In a remote part of California just above the coastal town of Devilswood, Ravencrest Manor, imported stone-by-stone from England more than two centuries ago, looms tall and terrifying, gathering its dark and unnatural powers, and drawing those it wants as its own.


Murder Lurks in the Shadows


Governess Belinda Moorland has settled into life at Ravencrest, and, as summer gives way to autumn, romance is in the air. She and multi-millionaire Eric Manning are falling in love…but powerful forces will stop at nothing to keep them apart. And as the annual Harvest Ball is set to begin, evil abounds at Ravencrest. Murder lurks in the shadows, evil spirits freely roam the halls, a phantom baby cries, signaling a death in the mansion, and in the notoriously haunted east wing, three blood-soaked nuns, Sisters Faith, Hope, and Charity, tend to the demented needs of a maid gone mad.

Vengeful Spirits


Ravencrest has come to life. In the gardens below, granite statues dance by moonlight, and a scarecrow goes on a killing rampage, collecting a gruesome assortment of body parts from unwilling donors…. But Belinda’s greatest danger is the vengeful spirit of Rebecca Dane. Once the mistress of Ravencrest, Rebecca Dane has a centuries-old ax to grind with the powerful witch, Cordelia Heller – and Belinda becomes her weapon of choice.

The complete series … so far …


Witches, Ghosts, and Murder, Oh My!


Many of you die-hard horror fans out there will be familiar with Moonfall, Tamara Thorne’s Halloween-themed classic about witches, gargoyles, magick, and evil nuns – and now, for the first time ever, it’s available in audiobook at Audible.com, narrated by the inimitable Jamison Walker.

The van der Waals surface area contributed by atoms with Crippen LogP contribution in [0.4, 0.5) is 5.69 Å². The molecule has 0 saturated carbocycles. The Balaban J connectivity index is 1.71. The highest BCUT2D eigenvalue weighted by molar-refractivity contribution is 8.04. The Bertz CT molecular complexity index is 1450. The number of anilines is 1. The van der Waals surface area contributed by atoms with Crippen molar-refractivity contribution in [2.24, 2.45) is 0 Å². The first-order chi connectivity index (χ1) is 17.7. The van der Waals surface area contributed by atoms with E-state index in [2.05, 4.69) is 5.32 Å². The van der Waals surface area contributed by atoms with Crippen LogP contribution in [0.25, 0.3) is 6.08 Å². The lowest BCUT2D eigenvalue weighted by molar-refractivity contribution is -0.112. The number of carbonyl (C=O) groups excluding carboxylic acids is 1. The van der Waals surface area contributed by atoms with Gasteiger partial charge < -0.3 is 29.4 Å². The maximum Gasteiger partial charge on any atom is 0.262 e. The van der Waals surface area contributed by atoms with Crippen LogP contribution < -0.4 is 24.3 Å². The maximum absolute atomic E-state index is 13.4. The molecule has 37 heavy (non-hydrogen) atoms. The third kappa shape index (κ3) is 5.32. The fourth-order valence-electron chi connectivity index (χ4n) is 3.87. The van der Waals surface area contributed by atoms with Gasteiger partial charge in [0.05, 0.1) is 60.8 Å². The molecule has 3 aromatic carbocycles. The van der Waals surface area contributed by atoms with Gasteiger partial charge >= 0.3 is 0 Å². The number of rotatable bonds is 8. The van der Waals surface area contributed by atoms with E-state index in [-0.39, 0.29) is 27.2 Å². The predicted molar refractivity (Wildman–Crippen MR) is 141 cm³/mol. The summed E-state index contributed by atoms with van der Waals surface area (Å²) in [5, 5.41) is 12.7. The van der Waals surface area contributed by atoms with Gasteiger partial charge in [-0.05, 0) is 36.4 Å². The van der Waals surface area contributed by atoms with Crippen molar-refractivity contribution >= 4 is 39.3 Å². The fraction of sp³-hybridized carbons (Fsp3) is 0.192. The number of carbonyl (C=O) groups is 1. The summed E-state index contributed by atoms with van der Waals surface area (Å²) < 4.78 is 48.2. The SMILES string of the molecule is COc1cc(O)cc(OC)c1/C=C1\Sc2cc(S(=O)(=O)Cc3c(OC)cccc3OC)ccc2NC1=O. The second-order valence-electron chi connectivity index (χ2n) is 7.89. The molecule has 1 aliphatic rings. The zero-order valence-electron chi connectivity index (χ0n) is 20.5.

Moonfall is the first Tamara Thorne novel I ever read. This was back in the 90s when I was a teen who dreamed of one day being a writer myself – and Moonfall was one of the books that prompted me to put pen to paper. I was utterly taken by the atmosphere and so thoroughly immersed in the world she’d created that I wanted to one day have that same power. Tamara Thorne – anger book Moonfall in particular – is one of the main reasons I’m an author today.  I never would have dreamed that so many years later, I’d be writing books with her. 

Life … she’s a strange beast indeed. And speaking of strange beasts, here’s a little about Moonfall:

Moonfall, the picturesque town nestled in the mountains of southern California, is a quaint hamlet of antique stores, cider mills, and pie shops, and Apple Heaven, run by the dedicated nuns of St. Gertrude’s Home for Girls, is the most popular destination of all. As autumn fills the air, the townspeople prepare for the Halloween Haunt, Moonfall’s most popular tourist attraction. Even a series of unsolved deaths over the years hasn’t dimmed Moonfall’s enthusiasm for the holiday.

Now, orphan Sara Hawthorne returns to teach in the hallowed halls of St. Gertrude’s where, twelve years before, her best friend died a horrible death. In Sara’s old room, distant voices echo in the dark and the tormented cries of children shatter the moon-kissed night.

But that’s just the beginning. For Sara Hawthorne is about to uncover St. Gertrude’s hellish secret…a secret she may well carry with her to the grave.

“Tamara Thorne has become one of those must-read horror writers.” –Horror World